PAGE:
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SAT0033 Time-dependent relationships between biological parameters and disease activity in systemic lupus erythematosus
  1. K. Connelly1,
  2. H. Nim2,
  3. F. Vincent1,
  4. F. Petitjean2,
  5. A. Hoi1,
  6. R. Kohlmeyer1,
  7. S. Boyd2,
  8. E. Morand1
  1. 1Centre for Inflammatory Diseases
  2. 2Faculty of Information Technology, Monash University, Clayton, Australia


Background Systemic lupus erythematosus (SLE) is a multisystem autoimmune disease characterised by high inter-patient variability of clinical features, pathology, and disease time-course. Relationships between biomarkers and disease remission/relapse cycles are especially complex and poorly understood.

Objectives To investigate the relationship between disease activity and biomarker expression in a longitudinally-followed SLE cohort.

Methods We measured 4 candidate protein biomarkers implicated in SLE (MIF, CCL2, CCL19 and CXCL10) and 13 routinely collected serum and urine biological parameters, and assessed disease activity (SLEDAI-2k) on each clinic visit. We analysed these data by first focusing on the magnitude of expression levels of the 17 biological markers and then on the temporal dimension, to untangle their relationship to disease activity.

Results Data from 843 visits in 110 SLE patients (median age 47, 83% female, 49% Asian ethnicity) were analysed. We demonstrated highly heterogeneous time-dependent relationships between disease activity and the measured biological markers. Using unbiased magnitude-based hierarchical clustering of biomarker expression levels, we isolated a patient subset (n=9) with distinctively heterogeneous patterns of expression of the 17 biological parameters, compared to the other (n=101) patients who were more homogeneous. The smaller subgroup had significantly higher levels of MIF, CCL2, CCL19 and CXCL10, but the larger subgroup had stronger associations between biological parameters and SLEDAI-2k, based on leave-one-out cross-validated regression analysis. In this subgroup, when we constructed a time-dependent regression model, compared to the equivalent time-agnostic regression model, the biological parameters had significantly stronger predictive power for disease activity, suggesting a time-dependent relationship. To disentangle the effect of magnitude versus temporal correlation, we used dynamic time-warping analysis to align longitudinal clinical and laboratory profiles. This revealed a further subset (n=69) in whom a time-dependent regression model showed significantly stronger associations between biological parameters and disease activity, despite no significant difference in simple magnitude. This subgroup was characterised by lower rates of flare, lower disease activity and lower damage scores, suggesting that this patient cluster is highly clinically meaningful.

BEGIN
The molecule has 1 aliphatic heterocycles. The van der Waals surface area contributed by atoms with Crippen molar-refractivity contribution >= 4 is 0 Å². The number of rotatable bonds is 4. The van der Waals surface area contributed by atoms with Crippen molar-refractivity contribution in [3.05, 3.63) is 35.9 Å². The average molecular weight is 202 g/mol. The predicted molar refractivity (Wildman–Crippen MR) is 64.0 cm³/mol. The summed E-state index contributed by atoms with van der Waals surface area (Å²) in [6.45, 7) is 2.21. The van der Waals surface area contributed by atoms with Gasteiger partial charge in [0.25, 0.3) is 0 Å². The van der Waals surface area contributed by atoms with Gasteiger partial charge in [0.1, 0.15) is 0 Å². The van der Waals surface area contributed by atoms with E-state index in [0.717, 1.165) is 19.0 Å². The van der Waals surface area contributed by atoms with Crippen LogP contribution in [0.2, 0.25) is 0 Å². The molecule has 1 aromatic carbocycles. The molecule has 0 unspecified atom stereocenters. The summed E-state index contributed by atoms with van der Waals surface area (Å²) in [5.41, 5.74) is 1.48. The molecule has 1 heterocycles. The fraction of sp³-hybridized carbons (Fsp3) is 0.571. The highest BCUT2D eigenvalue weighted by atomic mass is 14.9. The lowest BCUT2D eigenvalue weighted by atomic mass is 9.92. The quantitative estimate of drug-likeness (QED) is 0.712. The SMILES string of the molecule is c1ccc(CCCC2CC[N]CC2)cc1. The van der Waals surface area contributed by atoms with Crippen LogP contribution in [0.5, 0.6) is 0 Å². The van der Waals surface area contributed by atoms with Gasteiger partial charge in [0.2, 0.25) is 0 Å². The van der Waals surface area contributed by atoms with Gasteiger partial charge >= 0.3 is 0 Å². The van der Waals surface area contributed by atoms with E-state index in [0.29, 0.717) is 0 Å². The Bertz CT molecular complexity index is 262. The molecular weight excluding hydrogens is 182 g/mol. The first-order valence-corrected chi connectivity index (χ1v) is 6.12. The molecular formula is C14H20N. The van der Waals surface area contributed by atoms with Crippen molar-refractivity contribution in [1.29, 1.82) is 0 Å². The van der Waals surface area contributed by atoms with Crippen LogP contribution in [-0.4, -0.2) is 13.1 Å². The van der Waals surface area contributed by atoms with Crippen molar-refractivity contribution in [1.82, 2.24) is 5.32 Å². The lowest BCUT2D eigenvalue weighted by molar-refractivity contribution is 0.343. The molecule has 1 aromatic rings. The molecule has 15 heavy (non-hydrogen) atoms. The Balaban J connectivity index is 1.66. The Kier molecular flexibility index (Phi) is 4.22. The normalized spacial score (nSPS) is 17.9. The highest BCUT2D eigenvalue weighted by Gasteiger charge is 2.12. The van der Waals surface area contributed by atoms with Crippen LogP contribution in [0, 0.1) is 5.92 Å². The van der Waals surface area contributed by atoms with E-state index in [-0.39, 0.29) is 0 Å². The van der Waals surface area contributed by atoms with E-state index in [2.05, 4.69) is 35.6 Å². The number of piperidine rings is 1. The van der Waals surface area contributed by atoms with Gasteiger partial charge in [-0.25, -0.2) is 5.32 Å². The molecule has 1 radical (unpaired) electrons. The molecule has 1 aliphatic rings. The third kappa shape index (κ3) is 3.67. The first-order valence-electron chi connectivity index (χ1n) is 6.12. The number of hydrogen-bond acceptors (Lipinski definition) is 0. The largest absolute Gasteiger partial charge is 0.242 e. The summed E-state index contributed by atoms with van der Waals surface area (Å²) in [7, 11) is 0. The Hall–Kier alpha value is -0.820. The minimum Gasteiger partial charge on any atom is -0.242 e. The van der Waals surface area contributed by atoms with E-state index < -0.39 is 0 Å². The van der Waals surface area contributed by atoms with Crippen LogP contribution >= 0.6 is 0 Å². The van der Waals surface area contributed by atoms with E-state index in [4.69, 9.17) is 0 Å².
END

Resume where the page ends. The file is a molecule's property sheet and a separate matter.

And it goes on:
Conclusions Using aggregated longitudinal clinical data and samples, we demonstrated significant subgroups of time-dependent relationships between disease activity and biological markers among patients with SLE. These results imply the association between biological parameters and disease activity may exist in a multi-dimensional time-dependent pattern. Longitudinal SLE data presents potential opportunities to identify patient-stratifying biomarker patterns that are concealed when time is not considered. This finding has significant implications for the design of SLE biomarker studies.

Disclosure of Interest None declared

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